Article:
Deakin University

File(s) under permanent embargo

ReCrafting urban climate change resilience understandings – learning from Australian Indigenous cultures

Version 2 2024-06-05, 02:10
Version 1 2018-09-06, 09:25
conference contribution
posted on 2024-06-05, 02:10 authored by DS Jones, Phillip Roos, Jennifer Dearnaley, Heather Threadgold, Mandy Nicholson, Ross Wissing, Donn Berghofer, Robert Buggy, Darryl Low Choy, Philip A Clarke, Sylvia Serrao-Neumann, Greg Kitson, Susan Ryan, Bryon Powell, Gareth Powell, Melinda Gaye KennedyMelinda Gaye Kennedy
Internationally a growing body of literature has interrogated the vulnerability, risk, resilience, and adaptation of Indigenous peoples to climate change. Key traits in this literature synthesis point to the impacts of climate change on sovereignty, culture, health, and economies that are currently being experienced by Indigenous (First Nations) communities globally. While knowledge and science of how climate change impacts are affecting Indigenous peoples can contribute to the formulation of policies, plans, designs and programs for climate change adaptation, settlement resilience planning and greenhouse gas emission reductions, little research has validated this knowledge as well as its potential. In Australia, climate change is expected to have social, economic and environmental impacts on urban Indigenous communities inhabiting coastal areas throughout south-eastern Australia. These impacts include a loss of community and environmental assets, cultural heritage sites, significant impacts on the quality of life of populations, and the establishment of favourable conditions for the spread of plant diseases, weeds and pests. Over most of south-eastern Australia, including southern Victoria and the Brisbane region, climate change is expected to lead to increased risk of heatwaves, longer drought periods, increased bushfire risk, increased risks of flood events and more frequent coastal inundation and associated impacts such as coastal erosion.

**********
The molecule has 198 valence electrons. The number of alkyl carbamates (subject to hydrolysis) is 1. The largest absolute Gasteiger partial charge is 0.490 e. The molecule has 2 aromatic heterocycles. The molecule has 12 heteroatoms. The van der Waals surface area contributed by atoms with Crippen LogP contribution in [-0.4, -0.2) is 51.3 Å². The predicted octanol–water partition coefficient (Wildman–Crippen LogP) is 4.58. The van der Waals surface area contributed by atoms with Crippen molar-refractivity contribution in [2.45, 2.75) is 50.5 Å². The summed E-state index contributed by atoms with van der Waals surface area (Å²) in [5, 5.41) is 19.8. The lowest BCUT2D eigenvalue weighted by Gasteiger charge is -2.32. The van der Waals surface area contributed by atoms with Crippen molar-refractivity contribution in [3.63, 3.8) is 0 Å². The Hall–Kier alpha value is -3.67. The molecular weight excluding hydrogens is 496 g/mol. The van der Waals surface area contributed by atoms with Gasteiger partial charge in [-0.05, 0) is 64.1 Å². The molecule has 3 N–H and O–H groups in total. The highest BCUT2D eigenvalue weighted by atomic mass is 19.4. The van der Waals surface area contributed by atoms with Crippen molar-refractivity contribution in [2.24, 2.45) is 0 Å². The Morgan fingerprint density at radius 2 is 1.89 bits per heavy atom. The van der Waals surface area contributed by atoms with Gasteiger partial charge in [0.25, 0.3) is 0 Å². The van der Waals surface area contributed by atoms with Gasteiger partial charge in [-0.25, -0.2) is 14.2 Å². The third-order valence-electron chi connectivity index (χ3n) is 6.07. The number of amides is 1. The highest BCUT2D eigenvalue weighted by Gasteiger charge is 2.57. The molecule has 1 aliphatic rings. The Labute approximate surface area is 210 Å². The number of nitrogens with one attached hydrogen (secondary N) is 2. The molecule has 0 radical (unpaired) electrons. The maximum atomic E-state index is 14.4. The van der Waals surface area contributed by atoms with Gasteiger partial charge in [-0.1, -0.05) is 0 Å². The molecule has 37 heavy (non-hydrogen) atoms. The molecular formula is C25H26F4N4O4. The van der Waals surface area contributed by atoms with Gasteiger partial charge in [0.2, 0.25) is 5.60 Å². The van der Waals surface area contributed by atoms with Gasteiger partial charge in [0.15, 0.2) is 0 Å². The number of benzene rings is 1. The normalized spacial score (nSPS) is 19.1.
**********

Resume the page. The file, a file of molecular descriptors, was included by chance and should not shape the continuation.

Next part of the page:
Start date


End date


Indigenous content

This research output may contain the names and images of Aboriginal and Torres Strait Islander people now deceased. We apologise for any distress that may occur.



Publication classification

E Conference publication, E1 Full written paper - refereed

Copyright notice

2018, IFLA



Title of proceedings

IFLA 2018 : Biophilic city, smart nation, and future resilience: Proceedings of the 55th International Federation of Landscape Architects World Congress 2018


International Federation of Landscape Architects. Congress (55th : 2018 : Singapore)


International Federation of Landscape Architects

Place of publication



International Federation of Landscape Architects Congress